Logging in Codgers - big changes
Posted by Paul Jennings on 5 July 2017
A bit of the old 'Bad News/Good News' here. And there will be some short-term pain, but some long term gain.
There is Douglas Fir in Codgers that needs to be taken out - and now (July/August) is the best time to get rid of it for a number of reasons. The bad news is that the top and middle of Firball will be flattened, and there will likely be impact on lower Hulk N Hogan.
Access to most of the Nelson City Council side of Codgers will be severely limited (and mostly out of bounds) during the operation. So there's going to be very limited riding in Codgers. Luckily we have Sharlands to play in and can also access the Tasman Pine managed areas of Codgers (the Maitai Valley side).
More info to come on closure dates and details as we get them - but we strongly suggest you go and have a play of Firball over the next few weeks to say good-bye to one of Nelson's most iconic, and highly used trails.
And the good news? NCC has confirmed that it will work with NMTBC to get the Codgers network reinstated asap post harvest and we get to redesign and rebuild Firball as a priority. So, we can all look forward to some new trails to ride over the summer. The area will not be re-planted in harvest pine either but a long term solution, so what we build now will last for many years to come.
Here is the official NCC release:
Logging scheduled in Brook/Codgers area
5 July 2017
A number of mountain bike tracks are to be closed as logging work begins in the Brook.
A section of Douglas Fir trees are to be harvested just north of the Codger’s Tracks area, with work commencing on July 17.
The trees need to be removed in order to minimise the impact of wilding pines, and any further delay would have a detrimental impact on the environment.
A number of alternative options were investigated but the safest and only viable option for this block, to fulfil Council’s resolution to get rid of Douglas Fir and Acacia, is to harvest.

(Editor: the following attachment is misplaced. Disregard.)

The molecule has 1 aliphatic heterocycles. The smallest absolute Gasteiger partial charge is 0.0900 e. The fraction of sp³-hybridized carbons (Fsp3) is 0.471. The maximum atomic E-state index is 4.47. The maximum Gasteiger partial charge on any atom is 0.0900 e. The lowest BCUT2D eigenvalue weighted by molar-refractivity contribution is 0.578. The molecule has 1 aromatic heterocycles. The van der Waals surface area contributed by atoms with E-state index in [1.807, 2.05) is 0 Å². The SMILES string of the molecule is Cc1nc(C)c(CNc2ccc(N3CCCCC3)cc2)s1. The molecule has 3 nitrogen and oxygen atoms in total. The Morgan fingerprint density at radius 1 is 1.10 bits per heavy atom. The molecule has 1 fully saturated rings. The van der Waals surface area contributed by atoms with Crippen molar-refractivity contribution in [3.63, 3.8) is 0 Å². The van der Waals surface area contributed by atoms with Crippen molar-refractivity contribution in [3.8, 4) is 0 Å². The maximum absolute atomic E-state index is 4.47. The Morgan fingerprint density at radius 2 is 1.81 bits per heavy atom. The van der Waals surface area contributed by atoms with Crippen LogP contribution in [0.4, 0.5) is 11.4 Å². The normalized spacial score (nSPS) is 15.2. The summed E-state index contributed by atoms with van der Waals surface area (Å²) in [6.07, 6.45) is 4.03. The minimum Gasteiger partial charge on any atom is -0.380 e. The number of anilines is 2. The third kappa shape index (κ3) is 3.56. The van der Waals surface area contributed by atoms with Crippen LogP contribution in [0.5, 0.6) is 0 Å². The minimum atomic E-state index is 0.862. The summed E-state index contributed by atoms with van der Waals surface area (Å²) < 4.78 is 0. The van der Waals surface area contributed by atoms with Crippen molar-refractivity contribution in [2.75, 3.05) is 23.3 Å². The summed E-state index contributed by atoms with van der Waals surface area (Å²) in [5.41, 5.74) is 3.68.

The work is being carried out by PF Olsen now to ensure the tracks will be ready and available for use during the busy summer season.
Another reason for the immediacy of the work is because there is likely to be a shortage of logging crews in the coming months.
Nelson City Council has been working closely with the Nelson Mountain Bike Club committee to determine the best solution and timing for this project, and appreciates their input and support.
Council has pledged to reinstate any affected tracks after all the logging work is complete.
The logging work itself is expected to take six weeks, so it is hoped the reinstatement will be finished by October, although this is dependent on how much work is required.
Nelson Mountain Bike Club’s spokesman, Paul Jennings, says “Whilst this work is of course not ideal, we appreciate the amount of thought and effort that Council has put in to ensuring the impact on our members is minimised.
“We very much hope, by doing the work now, all our tracks will be open and ready in time for the summer.”
Chair of the Works and Infrastructure Committee, Councillor Stuart Walker, says “Council really appreciates the public’s help and co-operation and we hope to have the work completed as quickly as possible.
“We have worked very hard to find the best way forward to suit everyone, and I’d like to thank the Nelson Mountain Bike Club for their input and advice.”
Harvesting could affect some popular recreational tracks, either with temporary closures or detours being put in place.
Logging trucks will follow two routes from the Maitai down to Nile Street – one along Collingwood Street and then Halifax Street; the other will follow Tory Street, Hardy Street and Milton Street.
No trucks will operate between 10pm and 6am but local residents and road users are being advised to take extra care.
Track users are being asked to keep an eye on the Council website or Facebook page for more information.